Nov 07, 2012 (07:11 AM EST)
Hybrid Notebook/Tablet, Android-Style From Lenovo
Read the Original Article at InformationWeek
Move over, Samsung. Although Samsung's thin and light Galaxy Tab 10.1 tablets have dominated the 10-inch Android tablet market for the past 18 months, there's a new kid on the block: Lenovo's IdeaTab S2110. How does it stack up? Is it good enough for work?
The S2110 runs Android 4.0 on a Qualcomm Snapdragon APQ8060A, which integrates dual 1.5-GHz ARM Krait cores, backed by 1 GB of RAM and 16 GB or 32 GB of flash memory. Other key features include a bright 10.1-inch 1280-by-800-pixel IPS (in-plane switching) screen, dual cameras, stereo speakers, Wi-Fi, Bluetooth, and a 6320 mAh battery.
Physically, the IdeaTab S2110 is one of the thinnest and lightest 10-inch tablets available today. It's also one of the most pleasant to hold, thanks to its textured non-slippery back. Also welcome are the use of industry-standard micro-USB and micro-HDMI connectors for its USB/power and video interfaces.
The company plans to offer 3G versions of the S2110, but is not ready to announce which wireless carriers will offer it. The higher-priced 3G models will also add AGPS to the tablet's feature set.
IdeaTab S2110 specs vs. competition
To find out how the IdeaTab S2110 stacks up against Samsung's Galaxy Tab 2 10.1 and Galaxy Note 10.1 tablets, and Google's upcoming Nexus 10 device, we tabulated all the key specs.
The IdeaTab S2110 and Galaxy Tab 2 10.1 run neck and neck in features. Here's a quick assessment of their relative strengths.
Clearly, both of these modestly priced 10-inch tablets have a lot to offer. Let's take a deeper look at what the S2110 can do.
Exploring the IdeaTab S2110
Because the IdeaTab 2110 runs a standard Android 4.0 OS and supports the full set of Google services and Android apps, not much about it is unique from a user interface or software perspective.
The screenshots below show the S2110's out-of-box user interface, including its default home screens, apps, widgets, and an unusual widget-based folder function.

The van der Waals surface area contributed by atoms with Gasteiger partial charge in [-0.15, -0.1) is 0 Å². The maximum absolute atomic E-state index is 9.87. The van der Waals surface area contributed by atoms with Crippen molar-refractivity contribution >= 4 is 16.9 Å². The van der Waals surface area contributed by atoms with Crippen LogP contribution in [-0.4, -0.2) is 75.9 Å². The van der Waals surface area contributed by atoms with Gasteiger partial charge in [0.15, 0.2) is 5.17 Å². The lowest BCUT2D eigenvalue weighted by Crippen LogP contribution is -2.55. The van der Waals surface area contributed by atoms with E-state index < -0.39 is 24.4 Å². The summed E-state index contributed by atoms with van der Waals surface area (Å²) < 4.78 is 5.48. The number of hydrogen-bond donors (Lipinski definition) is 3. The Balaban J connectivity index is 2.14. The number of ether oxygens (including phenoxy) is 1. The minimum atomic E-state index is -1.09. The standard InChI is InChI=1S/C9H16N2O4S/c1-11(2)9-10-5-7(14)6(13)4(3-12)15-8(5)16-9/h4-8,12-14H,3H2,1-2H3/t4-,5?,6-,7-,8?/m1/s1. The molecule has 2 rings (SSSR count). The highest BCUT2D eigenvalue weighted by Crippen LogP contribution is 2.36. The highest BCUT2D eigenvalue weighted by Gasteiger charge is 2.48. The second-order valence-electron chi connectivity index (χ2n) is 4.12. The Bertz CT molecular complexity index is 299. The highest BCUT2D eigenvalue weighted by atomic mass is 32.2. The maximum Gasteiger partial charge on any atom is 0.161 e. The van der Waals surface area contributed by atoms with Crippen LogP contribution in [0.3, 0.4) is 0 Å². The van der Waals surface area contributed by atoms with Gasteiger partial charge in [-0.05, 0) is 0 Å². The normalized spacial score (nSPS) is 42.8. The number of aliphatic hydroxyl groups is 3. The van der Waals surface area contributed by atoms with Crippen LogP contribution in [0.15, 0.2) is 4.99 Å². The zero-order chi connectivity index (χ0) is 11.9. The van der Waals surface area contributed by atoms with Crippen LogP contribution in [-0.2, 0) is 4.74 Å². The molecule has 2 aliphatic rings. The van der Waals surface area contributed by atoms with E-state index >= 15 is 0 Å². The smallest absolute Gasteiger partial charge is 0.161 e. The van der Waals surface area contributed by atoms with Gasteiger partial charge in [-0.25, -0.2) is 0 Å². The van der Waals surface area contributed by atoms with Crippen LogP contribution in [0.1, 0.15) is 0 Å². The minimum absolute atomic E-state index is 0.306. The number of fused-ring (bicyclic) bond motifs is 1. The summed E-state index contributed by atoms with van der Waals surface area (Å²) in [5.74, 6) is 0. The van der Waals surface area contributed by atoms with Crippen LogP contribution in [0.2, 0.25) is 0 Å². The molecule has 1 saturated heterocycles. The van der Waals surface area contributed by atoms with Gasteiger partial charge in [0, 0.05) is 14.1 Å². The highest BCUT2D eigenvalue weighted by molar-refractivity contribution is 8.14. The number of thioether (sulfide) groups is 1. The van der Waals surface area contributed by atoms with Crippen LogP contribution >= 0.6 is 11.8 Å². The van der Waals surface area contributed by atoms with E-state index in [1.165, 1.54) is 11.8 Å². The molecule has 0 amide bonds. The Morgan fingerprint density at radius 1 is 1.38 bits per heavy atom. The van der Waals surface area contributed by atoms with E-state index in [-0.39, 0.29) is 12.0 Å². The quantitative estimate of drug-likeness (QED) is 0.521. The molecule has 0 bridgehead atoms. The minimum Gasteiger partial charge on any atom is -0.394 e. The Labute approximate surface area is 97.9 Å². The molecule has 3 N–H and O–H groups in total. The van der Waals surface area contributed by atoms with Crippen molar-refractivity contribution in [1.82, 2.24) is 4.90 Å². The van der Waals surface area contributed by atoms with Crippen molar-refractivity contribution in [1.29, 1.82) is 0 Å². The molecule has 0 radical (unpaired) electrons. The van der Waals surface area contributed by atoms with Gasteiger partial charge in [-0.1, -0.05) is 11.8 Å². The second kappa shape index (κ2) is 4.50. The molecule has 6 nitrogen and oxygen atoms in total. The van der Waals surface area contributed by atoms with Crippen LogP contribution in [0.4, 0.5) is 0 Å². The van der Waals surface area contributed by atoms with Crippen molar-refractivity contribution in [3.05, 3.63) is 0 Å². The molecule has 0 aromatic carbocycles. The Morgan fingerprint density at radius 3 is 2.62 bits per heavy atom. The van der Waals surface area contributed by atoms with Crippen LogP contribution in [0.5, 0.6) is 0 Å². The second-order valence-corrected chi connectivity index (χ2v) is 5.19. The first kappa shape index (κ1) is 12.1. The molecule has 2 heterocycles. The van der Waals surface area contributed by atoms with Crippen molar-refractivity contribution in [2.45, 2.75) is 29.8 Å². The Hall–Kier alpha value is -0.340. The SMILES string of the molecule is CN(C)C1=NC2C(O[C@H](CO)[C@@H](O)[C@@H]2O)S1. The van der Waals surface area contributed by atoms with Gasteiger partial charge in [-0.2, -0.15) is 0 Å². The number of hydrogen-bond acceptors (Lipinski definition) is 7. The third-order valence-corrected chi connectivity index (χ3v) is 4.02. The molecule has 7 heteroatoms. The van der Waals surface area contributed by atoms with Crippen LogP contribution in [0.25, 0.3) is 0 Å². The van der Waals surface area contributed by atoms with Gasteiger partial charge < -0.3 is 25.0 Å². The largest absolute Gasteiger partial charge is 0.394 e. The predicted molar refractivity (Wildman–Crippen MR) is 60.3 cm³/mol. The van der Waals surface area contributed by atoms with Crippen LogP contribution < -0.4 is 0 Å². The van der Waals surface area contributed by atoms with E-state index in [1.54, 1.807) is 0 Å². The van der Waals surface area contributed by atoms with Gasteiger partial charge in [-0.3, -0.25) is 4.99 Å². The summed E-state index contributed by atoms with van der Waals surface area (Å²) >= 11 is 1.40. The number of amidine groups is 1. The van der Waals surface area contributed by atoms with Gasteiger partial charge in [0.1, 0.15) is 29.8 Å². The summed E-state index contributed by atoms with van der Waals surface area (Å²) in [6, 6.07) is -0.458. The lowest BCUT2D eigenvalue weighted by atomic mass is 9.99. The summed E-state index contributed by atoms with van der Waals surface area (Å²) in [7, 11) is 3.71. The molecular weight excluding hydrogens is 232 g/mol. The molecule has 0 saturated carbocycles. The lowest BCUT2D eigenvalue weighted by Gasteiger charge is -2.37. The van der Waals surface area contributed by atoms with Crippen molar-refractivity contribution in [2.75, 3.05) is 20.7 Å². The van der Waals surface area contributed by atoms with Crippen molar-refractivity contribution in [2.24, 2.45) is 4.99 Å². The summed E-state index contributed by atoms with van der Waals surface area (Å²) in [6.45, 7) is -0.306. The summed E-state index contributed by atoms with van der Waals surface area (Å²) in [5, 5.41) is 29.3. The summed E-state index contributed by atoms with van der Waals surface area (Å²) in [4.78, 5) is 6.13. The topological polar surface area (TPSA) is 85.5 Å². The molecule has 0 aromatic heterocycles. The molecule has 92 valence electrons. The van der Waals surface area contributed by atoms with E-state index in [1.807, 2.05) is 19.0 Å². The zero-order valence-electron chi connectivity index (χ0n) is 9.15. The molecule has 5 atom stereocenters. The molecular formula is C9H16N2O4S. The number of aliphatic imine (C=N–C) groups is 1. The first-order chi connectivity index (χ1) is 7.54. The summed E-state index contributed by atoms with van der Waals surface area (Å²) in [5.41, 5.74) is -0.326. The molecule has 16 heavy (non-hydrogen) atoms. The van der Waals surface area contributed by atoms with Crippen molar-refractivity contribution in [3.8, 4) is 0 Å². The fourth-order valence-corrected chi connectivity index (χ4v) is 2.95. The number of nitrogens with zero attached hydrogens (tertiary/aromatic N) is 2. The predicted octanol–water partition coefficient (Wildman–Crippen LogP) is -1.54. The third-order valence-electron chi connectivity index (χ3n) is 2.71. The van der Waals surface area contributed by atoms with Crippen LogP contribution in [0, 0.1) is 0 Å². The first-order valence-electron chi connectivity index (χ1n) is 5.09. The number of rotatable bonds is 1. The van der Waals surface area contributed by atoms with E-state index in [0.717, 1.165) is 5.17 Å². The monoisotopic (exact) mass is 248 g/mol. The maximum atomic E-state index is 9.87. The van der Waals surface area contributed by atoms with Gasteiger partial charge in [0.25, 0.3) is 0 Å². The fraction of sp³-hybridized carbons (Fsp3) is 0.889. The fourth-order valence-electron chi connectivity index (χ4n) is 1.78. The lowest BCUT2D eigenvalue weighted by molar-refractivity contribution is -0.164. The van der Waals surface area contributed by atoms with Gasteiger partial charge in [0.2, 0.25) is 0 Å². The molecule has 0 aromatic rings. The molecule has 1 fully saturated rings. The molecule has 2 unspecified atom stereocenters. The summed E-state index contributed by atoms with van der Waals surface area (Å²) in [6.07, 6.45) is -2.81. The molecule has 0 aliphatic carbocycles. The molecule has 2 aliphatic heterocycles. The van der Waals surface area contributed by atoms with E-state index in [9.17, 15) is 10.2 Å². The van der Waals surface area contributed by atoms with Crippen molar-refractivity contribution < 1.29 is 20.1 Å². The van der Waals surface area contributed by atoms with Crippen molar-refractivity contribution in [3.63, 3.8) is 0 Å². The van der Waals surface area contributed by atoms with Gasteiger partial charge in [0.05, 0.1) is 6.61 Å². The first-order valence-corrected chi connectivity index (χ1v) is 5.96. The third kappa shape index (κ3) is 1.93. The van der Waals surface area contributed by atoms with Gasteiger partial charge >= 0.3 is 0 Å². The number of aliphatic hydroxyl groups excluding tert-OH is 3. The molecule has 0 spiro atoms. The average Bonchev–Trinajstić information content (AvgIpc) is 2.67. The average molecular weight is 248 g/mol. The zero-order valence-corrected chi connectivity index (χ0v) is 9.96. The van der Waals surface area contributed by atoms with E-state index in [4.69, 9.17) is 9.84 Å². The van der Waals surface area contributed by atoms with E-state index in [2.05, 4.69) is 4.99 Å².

This folder function is based on a set of six folder widgets -- Business, Games, Life, Media, Tools, and Social -- that you can place on any of the tablet's home screens. Each folder widget can hold up to 12 app launchers of your choice, but there's no way to rename the folders or create additional ones, and you can't put bookmarks or other 1x1 widgets in the folders -- just app-launchers. All these constraints render it a relatively useless piece of eye candy.
Fortunately, the S2110 also includes the substantially more useful Android 4.x folder function, seen in the screenshots below. This one lets you create as many folders as you like, name them any way you want, and load them with up to 48 items, which can be any combination of app launchers and bookmarks.
Despite the greater flexibility of the more useful standard Android 4.x folder function shown above, I much prefer a third-party folder app. More on that later.
First let's take a look at the apps and widgets that come preinstalled on the S2110:
In addition to the usual preinstalled Google Android apps -- including Mail, Calendar, Contacts, Maps and YouTube -- there are a few nice-to-haves, such as Skype and ES File Explorer, but nothing you can't easily download yourself from the Google Play Android apps market. One exception is the unlocked version of Documents to Go, a $15 value, with which you can create and edit MS Word-, Excel- and PowerPoint-compatible files. More about that app later.
Next stop on our S2110 tour is a quick look at the tablet's default widget set:
In addition to the large folder widgets, which we've already discussed, there are three quick-setting widgets for brightness, Wi-Fi and Bluetooth, as well as a fairly typical array of widgets for weather, time, calendar, email, contacts, bookmarks, playing music and videos, and more.
Personally, I'm very sparing in my use of widgets, preferring to configure a single home screen from which I can launch any app or Web bookmark with one or two taps of the screen. That brings us to customization.
Customizing the tablet
As with all Android tablets, you're free to modify the look, feel and functionality of the S2110 in many ways without having to resort to "rooting" it, a process akin to jailbreaking iOS devices.